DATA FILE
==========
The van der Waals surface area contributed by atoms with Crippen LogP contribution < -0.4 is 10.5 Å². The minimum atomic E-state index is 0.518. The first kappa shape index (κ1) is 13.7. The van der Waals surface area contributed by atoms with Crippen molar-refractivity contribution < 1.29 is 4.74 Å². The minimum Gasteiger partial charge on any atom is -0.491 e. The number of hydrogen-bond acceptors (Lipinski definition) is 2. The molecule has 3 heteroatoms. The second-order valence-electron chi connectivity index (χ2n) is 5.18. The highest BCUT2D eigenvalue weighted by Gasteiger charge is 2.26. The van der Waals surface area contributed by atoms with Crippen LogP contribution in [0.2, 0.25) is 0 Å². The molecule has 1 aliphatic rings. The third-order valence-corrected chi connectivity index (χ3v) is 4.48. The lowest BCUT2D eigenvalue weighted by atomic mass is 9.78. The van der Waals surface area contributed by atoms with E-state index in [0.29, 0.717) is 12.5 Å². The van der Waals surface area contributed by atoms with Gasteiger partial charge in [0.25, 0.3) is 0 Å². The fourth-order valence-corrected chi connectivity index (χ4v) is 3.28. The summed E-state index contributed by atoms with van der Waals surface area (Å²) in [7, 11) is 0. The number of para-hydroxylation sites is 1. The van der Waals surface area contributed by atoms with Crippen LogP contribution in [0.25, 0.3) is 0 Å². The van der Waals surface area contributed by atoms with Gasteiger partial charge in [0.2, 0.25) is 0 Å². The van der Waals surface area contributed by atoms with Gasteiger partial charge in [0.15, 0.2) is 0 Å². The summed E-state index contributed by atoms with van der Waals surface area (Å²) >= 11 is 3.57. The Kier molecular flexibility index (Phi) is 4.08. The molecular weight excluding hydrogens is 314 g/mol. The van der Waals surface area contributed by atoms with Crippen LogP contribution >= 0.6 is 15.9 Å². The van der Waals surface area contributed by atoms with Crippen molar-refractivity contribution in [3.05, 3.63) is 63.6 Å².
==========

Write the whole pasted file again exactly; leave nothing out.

The van der Waals surface area contributed by atoms with Crippen LogP contribution < -0.4 is 10.5 Å². The minimum atomic E-state index is 0.518. The first kappa shape index (κ1) is 13.7. The van der Waals surface area contributed by atoms with Crippen molar-refractivity contribution < 1.29 is 4.74 Å². The minimum Gasteiger partial charge on any atom is -0.491 e. The number of hydrogen-bond acceptors (Lipinski definition) is 2. The molecule has 3 heteroatoms. The second-order valence-electron chi connectivity index (χ2n) is 5.18. The highest BCUT2D eigenvalue weighted by Gasteiger charge is 2.26. The van der Waals surface area contributed by atoms with Crippen LogP contribution in [0.2, 0.25) is 0 Å². The molecule has 1 aliphatic rings. The third-order valence-corrected chi connectivity index (χ3v) is 4.48. The lowest BCUT2D eigenvalue weighted by atomic mass is 9.78. The van der Waals surface area contributed by atoms with E-state index in [0.29, 0.717) is 12.5 Å². The van der Waals surface area contributed by atoms with Gasteiger partial charge in [0.25, 0.3) is 0 Å². The fourth-order valence-corrected chi connectivity index (χ4v) is 3.28. The summed E-state index contributed by atoms with van der Waals surface area (Å²) in [7, 11) is 0. The number of para-hydroxylation sites is 1. The van der Waals surface area contributed by atoms with Crippen LogP contribution in [0.25, 0.3) is 0 Å². The van der Waals surface area contributed by atoms with Gasteiger partial charge in [0.2, 0.25) is 0 Å². The van der Waals surface area contributed by atoms with Gasteiger partial charge in [0.15, 0.2) is 0 Å². The summed E-state index contributed by atoms with van der Waals surface area (Å²) >= 11 is 3.57. The Kier molecular flexibility index (Phi) is 4.08. The molecular weight excluding hydrogens is 314 g/mol. The van der Waals surface area contributed by atoms with Crippen LogP contribution >= 0.6 is 15.9 Å². The van der Waals surface area contributed by atoms with Crippen molar-refractivity contribution in [3.05, 3.63) is 63.6 Å².